Today was the 31st annual Soapstone Mountain Trail Race. The joy that Soapstone brings never fades. After 16 years total and 12 or so with Debbie as the Race Director, you would think that the race would be tiresome. There is no question that it is a lot of work, and that it impacts our household during the weeks leading up to the race, but we love it so much. We have met so many people through our involvement in the event. We miss many of the names from the past, but we enjoy meeting new people.
Thankfully, our Shenipsit Striders running club is going strong after more than 35 years. We still have some original members in the club, but it is the new members that are important to keeping both the club and the races, including Soapstone and also the NipMuck Trail Marathon, growing. The course is part of what makes the race so special. 138 runners finished the 22 kilometer race and 70 runners finished the 6 kilometer Soapstone Sampler.
We had summer weather after several weeks of warmer than usual temperatures, so the trail was dry. Unlike the past few editions, there was little mud to be found. It was dusty and the heat made it challenging for the runners. After such a long and harsh winter, many of them looked like they were melting in the sun.
There were a few minor injuries, including the usual falls resulting in cuts and bruises; but no one was seriously hurt. There were also a few cases of dehydration. Notably, the overall leader through aid station three (the last one) was left debilitated by his case of dehydration and he did not finish. That left the door open for Samuel Jurek, to take the win in 1:51:00. He was followed by super master runner, Brett Stoeffler, in 1:52:45. Brett is 20 years senior to Sam, and he was hot on his heels. That brought a smile to my face. The first woman, Kehr Davis, had an awesome result, finishing third overall in 2:00:25. Stanislav Trufanov was the third men’s finisher. Kehr, was followed by Stacia Broderick in 2:21:33 and third was Peggy Horgan.
I ran the Sampler with our son, Shepard. He wanted the company and I’m taking it easy, though I still managed to take a hard file after tweaking my ankle. Oh well. If you don’t fall, it isn’t trail running. Our son had a great time, particularly at the quarry/sand pit, where the dry conditions forced the runners to scramble hand over fist up the loose slope. We had a some folks lose their way and go off trail, but by the afternoon, everyone (in both races) was accounted for.
The first finisher in the age/gender graded (handicap start) Sampler was AJ Fournier. He was followed by Jason Dominick and then by last year’s winner, Luke Stoeffler. This is a very family friendly race. We made it that way years ago and we have kept it that way. The evidence is right here in the results with both Stoeffler’s (father and son) on the podium of their respective events. Brett’s Dad, Dick, was standing at the top of the sand pit taking photographs. I gave him a big hug and apologized for beating him in the Sampler in 2003. I’ve always felt guilty about catching him in this Dipsea Trail Race inspired event that was the brainchild of longtime Soapstone Race Director, the late Jerry Stage. Dick told me, “I’m over it,” which made me feel a whole lot better!’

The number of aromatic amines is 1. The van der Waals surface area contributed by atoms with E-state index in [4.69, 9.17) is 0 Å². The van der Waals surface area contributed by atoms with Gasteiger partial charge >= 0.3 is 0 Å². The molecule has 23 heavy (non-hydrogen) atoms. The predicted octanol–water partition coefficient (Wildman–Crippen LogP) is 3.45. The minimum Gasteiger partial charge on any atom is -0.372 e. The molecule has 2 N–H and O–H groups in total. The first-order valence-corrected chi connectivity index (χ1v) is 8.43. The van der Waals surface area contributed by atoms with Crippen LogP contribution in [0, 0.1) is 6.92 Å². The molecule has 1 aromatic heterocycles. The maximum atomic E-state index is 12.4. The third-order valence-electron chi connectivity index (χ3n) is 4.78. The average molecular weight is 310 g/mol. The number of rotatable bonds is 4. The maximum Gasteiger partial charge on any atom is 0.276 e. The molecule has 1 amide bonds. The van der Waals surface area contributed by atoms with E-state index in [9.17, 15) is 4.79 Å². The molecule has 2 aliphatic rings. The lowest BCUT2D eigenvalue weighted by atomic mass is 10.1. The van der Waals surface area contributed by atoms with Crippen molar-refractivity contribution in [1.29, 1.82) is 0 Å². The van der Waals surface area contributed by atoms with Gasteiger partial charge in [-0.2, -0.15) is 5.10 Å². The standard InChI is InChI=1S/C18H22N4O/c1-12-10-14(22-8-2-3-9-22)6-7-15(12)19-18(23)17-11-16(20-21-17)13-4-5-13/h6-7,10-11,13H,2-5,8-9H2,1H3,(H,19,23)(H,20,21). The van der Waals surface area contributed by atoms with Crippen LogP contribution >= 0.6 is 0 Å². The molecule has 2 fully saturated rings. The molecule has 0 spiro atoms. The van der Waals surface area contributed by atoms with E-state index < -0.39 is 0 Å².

Further evidence of the family friendly environment is our kid’s race. About 20 little ones lined up and ran either a 1/2 mile or full mile loop that included single track, rocks, roots, and a fair amount of horse “poop.” It was exciting to watch and as our son put it, the course was “rugged.” Nothing like a little challenge to introduce the next generation to the thrill of New England trail running.
The core of Shenipsit Strider volunteers, and also many friends, pulled together to help Debbie with the production. Special thanks go to Dominic Wilson who is Debbie’s right hand man. He helped her mark the course yesterday and stayed with us until the last of the items were packed away in our van and we had returned the Reddington Rock Riding Club to its pre-race status. It is also important to thank Barbara Schieffer and Joe King, who have manned the cook shed for years. They are responsible for serving the post-race vegetarian feast. Barbara, my mother-in-law, does a ton of work in support of Debbie. There were about 30 volunteers total, between the three aid stations and the start/finish area. Thankfully, we don’t have to worry as much about timing nowadays. That was handled by Jerry Turk and Kerry Arsenault at RAT Race Timing.
Soapstone was the third race in this year’s Connecticut Blue-Blazed Trail Running Series and the fifth race in this year’s New England Grand Tree Trail Running Series. Historically, Soapstone has benefited the Connecticut Forest & Park Association and supported the wonder work done by CFPA’s trail volunteers. The next race in both series is on 07 June at the Goodwin Forest Trail Run. Soapstone is also the first race in the Blue Dot Trail Race Trilogy, which is the invention of NipMuck Dave Raczkowski, the longtime Race Director of the NipMuck Trail Marathon. Goodwin is the second race and Southern Nipmuck is the third. There is no shortage of great trail races in New England.
We had everything packed up by 3:00 P.M. It will take a few weeks to clean up all the gear and organize everything in our basement, but it won’t be long and we will be making plans for the 32nd edition of the Soapstone Mountain Trail Race.